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Congressional Democrats usually critical of massive banks are begrudgingly backing the nation’s biggest bank growing even larger in the wake of yet another financial institution failing.
The government over the weekend brokered JPMorgan’s purchase of First Republic Bank as it teetered on the brink of collapse. It comes on the heels of the failures of the Silicon Valley Bank and Signature Bank earlier this spring.
The acquisition likely saved further economic hardship. But it tested Democrats’ stomach for consolidation amid their long-standing warnings against making too many banks “too big to fail.”
“The broader question about how many big banks there are and consolidation there is a fair question,” said Sen. Chris Van Hollen (Md.), a Democrat on the Banking Committee. “But I think given the emergency they were facing, this was the best of the bad solutions.”
First Republic is the second-largest bank to fail since the 2008 financial crash. Absent federal interference, lawmakers have worried such collapses could set off domino effects throughout the financial sector.
“If the alternative was a bank failure, this is a better option,” said Sen. Mark Warner (Va.), a senior Democrat on the Banking Committee.
The FDIC in announcing the sale it brokered said its funds would bear a $13 billion hit after “highly competitive bidding” over First Republic’s remains. The Federal Deposit Insurance Act requires those regulators to seek the lowest cost in such transactions.
House Progressive Caucus Chair Pramila Jayapal (D-Wash.) said the sale of First Republic was a Faustian bargain. While she said the FDIC ultimately did the right thing by protecting investor and taxpayers, First Republic should have never been so close to failing in the first place. Zach C. Cohen has more perspectives from lawmakers.
Eyes On Banks
Regulators should consider taking apart risky banks that submit unreliable resolution plans, Consumer Financial Protection Bureau Director Rohit Chopra said.
Sens. Richard Blumenthal (D-Conn.) and Ron Johnson (R-Wis.) are looking into KPMG’s relationship with three recently failed banks, asking the firm for a wide range of documents for their initial inquiry.
The Senate Committee on Banking, Housing and Urban Affairs will conduct hearing to examine “cannabis banking challenges” of small businesses and workers on May 11.
- President Joe Biden and Vice President Kamala Harris meet with the White House’s Investing in America Cabinet at 11:45 a.m.
- The Senate at 9:30 a.m. holds a pro forma session with no business expected. The House returns next week.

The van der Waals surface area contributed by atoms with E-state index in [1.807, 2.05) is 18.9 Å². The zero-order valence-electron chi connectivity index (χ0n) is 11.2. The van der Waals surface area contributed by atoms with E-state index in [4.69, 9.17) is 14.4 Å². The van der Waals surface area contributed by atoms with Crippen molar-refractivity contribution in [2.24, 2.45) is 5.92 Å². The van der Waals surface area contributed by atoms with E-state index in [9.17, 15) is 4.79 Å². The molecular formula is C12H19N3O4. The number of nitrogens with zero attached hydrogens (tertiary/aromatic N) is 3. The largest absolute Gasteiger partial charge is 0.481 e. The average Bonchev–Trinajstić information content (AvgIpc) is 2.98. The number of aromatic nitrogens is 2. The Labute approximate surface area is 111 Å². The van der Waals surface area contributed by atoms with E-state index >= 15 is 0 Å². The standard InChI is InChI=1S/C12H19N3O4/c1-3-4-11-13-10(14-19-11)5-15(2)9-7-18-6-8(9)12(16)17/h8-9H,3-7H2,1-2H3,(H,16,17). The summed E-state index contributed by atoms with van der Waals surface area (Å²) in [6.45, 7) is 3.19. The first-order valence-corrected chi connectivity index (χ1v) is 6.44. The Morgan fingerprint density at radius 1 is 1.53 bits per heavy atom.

More From Congress
Sen. Dianne Feinstein (D-Calif.) says there has been no slowdown in confirmation of judicial nominees despite her absence and says remaining nominees will clear the Judiciary Committee quickly when she returns.
More than 250 business leaders are urging the Senate to confirm Julie Su as Labor Secretary, CNBC reports, citing a letter addressed to Senate Majority Leader Chuck Schumer (D-N.Y.) and Minority Leader Mitch McConnell (R-Ky.).
A bipartisan group of senators introduced legislation that would allow Biden to sign a tax agreement with Taiwan, addressing an issue that businesses on both sides have pointed to as a barrier for further investment.
US spy agencies don’t have enough information to assess Russia’s claim that Ukraine was behind a drone attack it said was aimed at President Vladimir Putin’s residence in the Kremlin, Director of National Intelligence Avril Haines told the Senate Armed Services Committee on Thursday.
Politics, Probes and 2024
The Supreme Court sought a fresh round of briefs in a major election-law case being pressed by Republicans, hinting at the possibility the justices might scrap the case.
An opening on Pennsylvania’s Supreme Court is forcing Republican primary voters to decide whether to back a judge who briefly stalled Pennsylvania’s certification of Biden’s narrow victory in the 2020 presidential election.
Sen. Elizabeth Warren (D-Mass.) won’t be required to immediately retract, apologize for, or remove a letter from her website requesting that Amazon not direct consumers to an anti-vaccine book by Robert F. Kennedy Jr. because Kennedy’s underlying suit isn’t likely to succeed on the merits, a federal appeals court said Thursday.
A judge gave Donald Trump until Sunday at 5 p.m. to change his mind about not testifying in the trial of a civil lawsuit alleging he sexually assaulted New York author E. Jean Carroll in the 1990s.
What Else We’re Reading
The Department of Homeland Security is overhauling its intelligence unit and boosting oversight after a series of high-profile blunders and questions about political influence.
The US has concluded its evacuation of American citizens and others from Sudan, helping more than 2,000 people — including at least 1,300 American citizens — leave the country since fighting started April 15, the State Department said Thursday.
A legislative proposal to boost a little-known office tasked with managing space traffic is gaining steam in Congress and the private sector.
The Pentagon is seeking a meeting between Defense Secretary Lloyd Austin and his Chinese counterpart in Singapore next month, according to people familiar with the matter, as the Biden administration tries again to restart military contacts despite China’s earlier refusal.
Philippines President Ferdinand Marcos Jr. said the US can’t use military bases in his country for “offensive action” against China in the event of a future war over Taiwan, as the Southeast Asian nation continues to balance strengthening American defense ties with increasing pressure from Beijing.
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